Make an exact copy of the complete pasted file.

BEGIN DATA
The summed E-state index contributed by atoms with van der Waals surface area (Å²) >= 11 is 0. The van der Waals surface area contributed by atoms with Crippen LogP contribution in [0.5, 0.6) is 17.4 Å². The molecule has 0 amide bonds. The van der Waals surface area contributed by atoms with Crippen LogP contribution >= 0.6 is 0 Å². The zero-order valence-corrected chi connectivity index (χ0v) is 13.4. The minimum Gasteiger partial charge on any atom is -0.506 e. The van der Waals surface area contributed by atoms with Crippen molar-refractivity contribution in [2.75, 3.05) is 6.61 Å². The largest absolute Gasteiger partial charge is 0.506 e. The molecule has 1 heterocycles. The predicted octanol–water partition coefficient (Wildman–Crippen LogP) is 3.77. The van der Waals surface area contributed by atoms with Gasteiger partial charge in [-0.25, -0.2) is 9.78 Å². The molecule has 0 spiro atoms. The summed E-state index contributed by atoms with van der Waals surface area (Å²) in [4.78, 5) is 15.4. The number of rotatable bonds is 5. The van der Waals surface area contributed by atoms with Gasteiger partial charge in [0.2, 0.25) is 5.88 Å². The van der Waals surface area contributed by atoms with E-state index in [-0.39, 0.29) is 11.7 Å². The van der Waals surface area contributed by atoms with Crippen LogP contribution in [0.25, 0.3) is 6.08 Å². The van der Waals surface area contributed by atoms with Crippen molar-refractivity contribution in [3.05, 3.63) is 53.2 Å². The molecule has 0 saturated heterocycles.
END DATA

The summed E-state index contributed by atoms with van der Waals surface area (Å²) >= 11 is 0. The van der Waals surface area contributed by atoms with Crippen LogP contribution in [0.5, 0.6) is 17.4 Å². The molecule has 0 amide bonds. The van der Waals surface area contributed by atoms with Crippen LogP contribution >= 0.6 is 0 Å². The zero-order valence-corrected chi connectivity index (χ0v) is 13.4. The minimum Gasteiger partial charge on any atom is -0.506 e. The van der Waals surface area contributed by atoms with Crippen molar-refractivity contribution in [2.75, 3.05) is 6.61 Å². The largest absolute Gasteiger partial charge is 0.506 e. The molecule has 1 heterocycles. The predicted octanol–water partition coefficient (Wildman–Crippen LogP) is 3.77. The van der Waals surface area contributed by atoms with Gasteiger partial charge in [-0.25, -0.2) is 9.78 Å². The molecule has 0 spiro atoms. The summed E-state index contributed by atoms with van der Waals surface area (Å²) in [4.78, 5) is 15.4. The number of rotatable bonds is 5. The van der Waals surface area contributed by atoms with Gasteiger partial charge in [0.2, 0.25) is 5.88 Å². The van der Waals surface area contributed by atoms with E-state index in [-0.39, 0.29) is 11.7 Å². The van der Waals surface area contributed by atoms with Crippen LogP contribution in [0.25, 0.3) is 6.08 Å². The van der Waals surface area contributed by atoms with Crippen molar-refractivity contribution in [3.05, 3.63) is 53.2 Å². The molecule has 0 saturated heterocycles.